YOU GET A VACCINE (next summer), AND YOU GET A VACCINE (next summer)!!!
Here's your daily evening round-up of the latest local and national news. (Like our coverage? Please consider making a recurring contribution to The Stranger to keep it comin'!)

The Senate has officially been sworn in as jurors for Trump's impeachment trial: Most Senate Republicans then backed a measure led by Sen. Rand Paul declaring the trial "unconstitutional" because Trump is no longer in office. The motion was defeated 55 to 45, with Republican Sens. Lisa Murkowski, Ben Sasse, Susan Collins, Mitt Romney, and Pat Toomey voting with the Dems. This is not good for the Senate Democrats' prospects as it looks like the GOP is not on board with convicting the former president.

Uh oh: Sen. Patrick Leahy, who is meant to preside over the impeachment trial, has been taken to the hospital "out of an abundance of caution" after not feeling well. Oy vey.

Body found at Poo Poo Point identified: Daren Olin, 52, was found shot in the head near the trailhead of the popular hiking trail. Investigators have ruled his death a homicide, as detectives with King County Sheriff's Office search for suspects and clues about his killing.

If you're a Seattleite who is lucky enough to own a home, then chances are that home would fetch a large sum on the HAWT HAWT HAWT housing market we've been experiencing for a year (and, overall, for years), reports the Seattle Times. We've held the number two spot for fastest rate of home price increases for the last ten months straight.

Antony Blinken has now been confirmed and sworn in as Biden's pick for the 71st Secretary of State: Read more about America's lead representative to the world here. Only four of Biden's Cabinet-level nominees needing Senate approval have been confirmed. But we might see a full Senate vote on Alejandro Mayorkas's nomination as secretary of Homeland Security later this week.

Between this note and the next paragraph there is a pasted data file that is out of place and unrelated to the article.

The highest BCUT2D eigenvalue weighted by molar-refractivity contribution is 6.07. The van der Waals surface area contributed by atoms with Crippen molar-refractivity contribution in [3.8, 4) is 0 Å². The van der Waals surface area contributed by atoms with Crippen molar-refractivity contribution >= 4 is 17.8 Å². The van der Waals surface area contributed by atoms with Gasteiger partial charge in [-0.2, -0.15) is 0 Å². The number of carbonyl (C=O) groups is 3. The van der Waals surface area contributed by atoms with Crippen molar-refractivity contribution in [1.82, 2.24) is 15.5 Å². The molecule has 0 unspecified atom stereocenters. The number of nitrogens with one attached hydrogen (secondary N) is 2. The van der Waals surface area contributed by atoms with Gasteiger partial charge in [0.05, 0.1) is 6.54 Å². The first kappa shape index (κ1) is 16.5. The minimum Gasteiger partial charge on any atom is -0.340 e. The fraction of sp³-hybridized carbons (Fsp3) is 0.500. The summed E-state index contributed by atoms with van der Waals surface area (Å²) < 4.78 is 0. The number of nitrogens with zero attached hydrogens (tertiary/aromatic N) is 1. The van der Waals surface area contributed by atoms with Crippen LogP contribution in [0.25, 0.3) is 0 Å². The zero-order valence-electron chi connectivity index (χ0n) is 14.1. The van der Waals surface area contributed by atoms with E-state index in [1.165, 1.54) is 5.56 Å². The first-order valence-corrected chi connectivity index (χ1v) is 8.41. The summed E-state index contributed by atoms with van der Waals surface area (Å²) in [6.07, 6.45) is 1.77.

Biden's administration has ordered 200 million more doses of the Pfizer and Moderna vaccines: The deal would boost the U.S.'s vaccine capacity to 600 million, eventually setting the nation up to vaxxx up 300 million Americans, says Politico. HOWEVER. Those companies are not set to deliver this order until "sometime this summer," which doesn't ease worries over supply shortages. The White House says it'll boost its existing vaccine allocations, shipping at least 10 million doses a week over the next three weeks across the country. States will also receive more efficient syringes.

He also signed four more executive orders today: Read our roundup of the President's executive actions from this week here.

A Pierce County deputy shot and killed a man who had a knife: On Monday officers responded to a call about a fight between a father and a son at a tailer park in Graham, KIRO reports. The caller told dispatch the son had been waving around a gun earlier in the evening, but the gun had since been hidden from him and he was looking for it. When the cop showed up, the son allegedly stepped out the trailer park with a knife and "confronted deputies." A cop then shot him, and he died at the scene.